Last month, the Metropolitan Moore County Council voted to tentatively approve a resolution that would place a referendum regarding the renovation project on the March 2016 Presidential Preference Primary and County Primary voting ballot.
To get on the ballot, however, the Council’s resolution must become a private act. It was scheduled to go before both the state Senate and the House of Representatives on Jan. 12 and it had to pass through the Senate, then a House sub-committee and then the House of Representatives.
While all were expected to be formalities, timing was an issue. Because the deadline to mail ballots to military and overseas voters who have filed an application for ballot by this date was Jan. 16, the referendum had to make its way through the state process prior to that date.
It didn’t happen.
Metro Mayor Sloan Stewart informed the Council Friday evening that the process at the state level would not be completed in time to get the referendum placed on the March 1 ballot along with the Presidential Preference Primaries.
“This referendum is denied by the state election office due to timing,” Stewart told the council. “Subcomittees won’t meet until next week. The election commission said that it can’t be put on the ballot at this time.
“We knew last month that it would be down to the wire if it could. Now it’s back to (the council) for the next step. It can die here, it can be put on the August (ballot) or the Council can go to work. That’s the decision that was handed down.”
By definition, a referendum is placed on the ballot in order to allow the people of a county, state, etc., to vote for or against a specific issue. The issue at hand is whether or not to fund school renovations at the Moore County High School and Middle School campus. At its December meeting, the Metro Council agreed to test the issue on the March ballot.
Councilman Glen Searcy immediately made a motion to have the referendum placed on the August ballot. Anthony Brandon seconded the motion.
Councilman Amy Cashion urged the Council to forego the referendum and simply make a decision on its own.
“I have some more detailed numbers that I can give you tonight,” she said. “Instead of, like we all said, getting a survey from the public, let’s form a committee … a couple of people from the council, a couple of people from the school board, Mr. Stewart, Mr. Moorehead, and get some real answers for what we need to get it moving forward.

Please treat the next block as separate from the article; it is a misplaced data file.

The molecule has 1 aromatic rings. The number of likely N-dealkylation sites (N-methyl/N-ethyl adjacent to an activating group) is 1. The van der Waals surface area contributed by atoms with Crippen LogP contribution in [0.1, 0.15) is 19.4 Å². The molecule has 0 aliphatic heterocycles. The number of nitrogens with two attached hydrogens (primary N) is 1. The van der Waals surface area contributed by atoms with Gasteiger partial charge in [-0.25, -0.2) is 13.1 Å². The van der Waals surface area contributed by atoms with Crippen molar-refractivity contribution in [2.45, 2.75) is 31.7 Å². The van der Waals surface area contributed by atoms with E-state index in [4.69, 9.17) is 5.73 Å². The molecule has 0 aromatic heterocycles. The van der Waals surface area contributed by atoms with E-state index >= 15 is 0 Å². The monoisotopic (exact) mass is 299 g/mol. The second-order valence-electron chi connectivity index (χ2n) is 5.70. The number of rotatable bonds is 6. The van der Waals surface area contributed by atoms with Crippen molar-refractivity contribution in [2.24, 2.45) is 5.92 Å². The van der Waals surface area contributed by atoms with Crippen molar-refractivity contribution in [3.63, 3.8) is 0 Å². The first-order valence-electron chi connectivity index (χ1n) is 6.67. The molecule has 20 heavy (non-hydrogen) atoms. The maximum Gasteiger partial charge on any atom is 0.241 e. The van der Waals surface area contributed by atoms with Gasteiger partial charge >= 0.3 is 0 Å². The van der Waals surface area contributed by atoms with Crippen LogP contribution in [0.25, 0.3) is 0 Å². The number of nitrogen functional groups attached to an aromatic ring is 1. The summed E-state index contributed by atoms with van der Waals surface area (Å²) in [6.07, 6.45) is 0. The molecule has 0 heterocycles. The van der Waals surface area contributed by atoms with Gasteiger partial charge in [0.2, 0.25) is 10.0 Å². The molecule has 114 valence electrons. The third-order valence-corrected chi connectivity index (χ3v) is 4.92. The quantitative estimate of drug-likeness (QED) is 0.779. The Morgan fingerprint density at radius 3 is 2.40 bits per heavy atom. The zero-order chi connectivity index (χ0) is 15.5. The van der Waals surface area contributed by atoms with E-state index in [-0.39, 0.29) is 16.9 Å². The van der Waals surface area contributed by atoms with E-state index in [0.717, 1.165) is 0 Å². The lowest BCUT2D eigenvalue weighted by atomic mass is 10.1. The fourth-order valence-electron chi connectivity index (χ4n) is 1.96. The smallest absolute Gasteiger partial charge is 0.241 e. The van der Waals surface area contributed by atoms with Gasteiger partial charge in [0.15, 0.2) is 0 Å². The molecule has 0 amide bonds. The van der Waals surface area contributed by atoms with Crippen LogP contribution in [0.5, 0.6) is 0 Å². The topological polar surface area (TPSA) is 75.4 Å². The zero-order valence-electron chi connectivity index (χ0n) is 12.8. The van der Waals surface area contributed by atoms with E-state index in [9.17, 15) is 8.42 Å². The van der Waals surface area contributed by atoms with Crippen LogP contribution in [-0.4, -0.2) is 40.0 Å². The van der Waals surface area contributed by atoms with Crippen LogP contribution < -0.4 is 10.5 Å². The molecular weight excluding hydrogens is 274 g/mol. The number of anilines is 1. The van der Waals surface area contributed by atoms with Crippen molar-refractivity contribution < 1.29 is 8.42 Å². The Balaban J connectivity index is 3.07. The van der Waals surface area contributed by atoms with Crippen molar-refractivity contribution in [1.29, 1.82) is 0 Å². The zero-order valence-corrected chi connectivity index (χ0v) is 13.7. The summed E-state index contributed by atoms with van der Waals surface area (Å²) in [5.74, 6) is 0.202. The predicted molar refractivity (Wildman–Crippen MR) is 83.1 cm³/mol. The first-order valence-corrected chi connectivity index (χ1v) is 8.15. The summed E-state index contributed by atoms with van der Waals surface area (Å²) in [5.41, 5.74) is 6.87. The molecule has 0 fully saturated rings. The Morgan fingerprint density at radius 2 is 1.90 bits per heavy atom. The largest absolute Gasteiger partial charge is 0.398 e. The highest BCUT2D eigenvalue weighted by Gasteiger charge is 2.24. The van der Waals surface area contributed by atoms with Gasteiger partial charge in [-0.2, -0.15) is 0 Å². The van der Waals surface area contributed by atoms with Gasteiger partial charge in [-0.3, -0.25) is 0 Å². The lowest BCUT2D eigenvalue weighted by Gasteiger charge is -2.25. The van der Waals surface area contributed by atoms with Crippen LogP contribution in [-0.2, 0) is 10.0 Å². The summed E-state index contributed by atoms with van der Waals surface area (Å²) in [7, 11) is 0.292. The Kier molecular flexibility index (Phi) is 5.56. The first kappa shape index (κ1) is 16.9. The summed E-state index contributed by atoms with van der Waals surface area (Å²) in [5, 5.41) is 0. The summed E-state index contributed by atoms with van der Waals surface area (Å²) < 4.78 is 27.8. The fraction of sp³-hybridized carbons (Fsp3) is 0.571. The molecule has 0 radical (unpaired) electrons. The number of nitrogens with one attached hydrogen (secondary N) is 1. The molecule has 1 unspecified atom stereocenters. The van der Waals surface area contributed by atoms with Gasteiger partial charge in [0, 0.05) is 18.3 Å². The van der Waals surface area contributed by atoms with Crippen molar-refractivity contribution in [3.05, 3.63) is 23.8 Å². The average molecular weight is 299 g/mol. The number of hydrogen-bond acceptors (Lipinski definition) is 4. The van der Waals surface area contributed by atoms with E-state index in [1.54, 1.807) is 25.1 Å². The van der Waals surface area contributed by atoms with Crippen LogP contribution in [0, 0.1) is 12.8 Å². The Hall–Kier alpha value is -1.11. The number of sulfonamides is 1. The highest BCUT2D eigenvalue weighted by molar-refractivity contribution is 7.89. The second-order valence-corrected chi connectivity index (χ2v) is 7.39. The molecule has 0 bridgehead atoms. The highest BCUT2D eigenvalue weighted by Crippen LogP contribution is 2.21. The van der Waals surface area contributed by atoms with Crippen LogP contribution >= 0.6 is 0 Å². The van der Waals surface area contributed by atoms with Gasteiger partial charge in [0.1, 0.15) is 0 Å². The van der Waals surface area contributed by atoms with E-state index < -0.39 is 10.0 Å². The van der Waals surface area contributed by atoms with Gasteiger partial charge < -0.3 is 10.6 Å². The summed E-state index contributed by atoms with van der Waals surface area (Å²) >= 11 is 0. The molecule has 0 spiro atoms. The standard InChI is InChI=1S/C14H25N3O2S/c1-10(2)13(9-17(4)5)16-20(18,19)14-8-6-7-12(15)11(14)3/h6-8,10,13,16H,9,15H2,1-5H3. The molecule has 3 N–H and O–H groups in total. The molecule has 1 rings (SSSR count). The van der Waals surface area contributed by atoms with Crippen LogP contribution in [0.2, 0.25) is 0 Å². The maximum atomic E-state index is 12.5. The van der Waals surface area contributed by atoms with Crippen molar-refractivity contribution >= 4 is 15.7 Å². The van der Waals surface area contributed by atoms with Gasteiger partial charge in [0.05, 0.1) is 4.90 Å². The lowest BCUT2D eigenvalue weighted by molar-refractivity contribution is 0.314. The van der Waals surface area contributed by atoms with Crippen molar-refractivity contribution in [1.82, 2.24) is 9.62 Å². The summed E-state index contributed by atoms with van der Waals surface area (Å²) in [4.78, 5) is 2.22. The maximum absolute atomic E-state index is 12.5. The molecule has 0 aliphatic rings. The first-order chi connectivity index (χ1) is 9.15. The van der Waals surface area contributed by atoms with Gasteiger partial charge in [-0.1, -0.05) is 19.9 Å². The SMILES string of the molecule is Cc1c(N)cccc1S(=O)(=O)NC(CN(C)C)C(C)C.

“Let’s get the questions answered.”
Council Chairman Coleman March suggested the Council do some homework.
“My thinking, is what is acceptable for the county as a whole?” said March. “The best way to do that, my thinking is, that each one of us as council members need to go out and do some legwork among our constituents and see how they feel and just discuss in detail what’s going on and what we’re looking at.
“The purpose of the whole thing in the beginning was … to attempt to get this on a referendum in order to have input from the people as to what they would be willing to do. And what I’m saying is that since we can’t do that, it’s our responsibility to go out there and find out from our constituents as to what they are willing to do, and to come back and do an honest account of what they are saying, and then cast our vote accordingly.”
“What’s the difference? Do you wait until August and push it that much further down the road or do you just go out and do some work ourselves and be able to address it again by the next meeting?”
After the 20-minute discussion, the Council went ahead with its vote. The motion to have the referendum placed on the August ballot passed by a roll call vote of 10-5. Cashion, March, Patrick Maynard, Arvis Bobo and Denning Harder voted against pushing the referendum off until the August election.
While voters can still reach out to their respective councilmen, they will not have the chance to cast a vote on the school renovation project until the August election. Again, the referendum is non-binding, so regardless of the outcome in August, the project and any decision on it still has to come back in front of the Council.
Stewart then told the Council he would gather more information and have an update at the February meeting, which is scheduled for Monday, Feb. 15.
—By ROBERT HOLMAN, Publisher (firstname.lastname@example.org)
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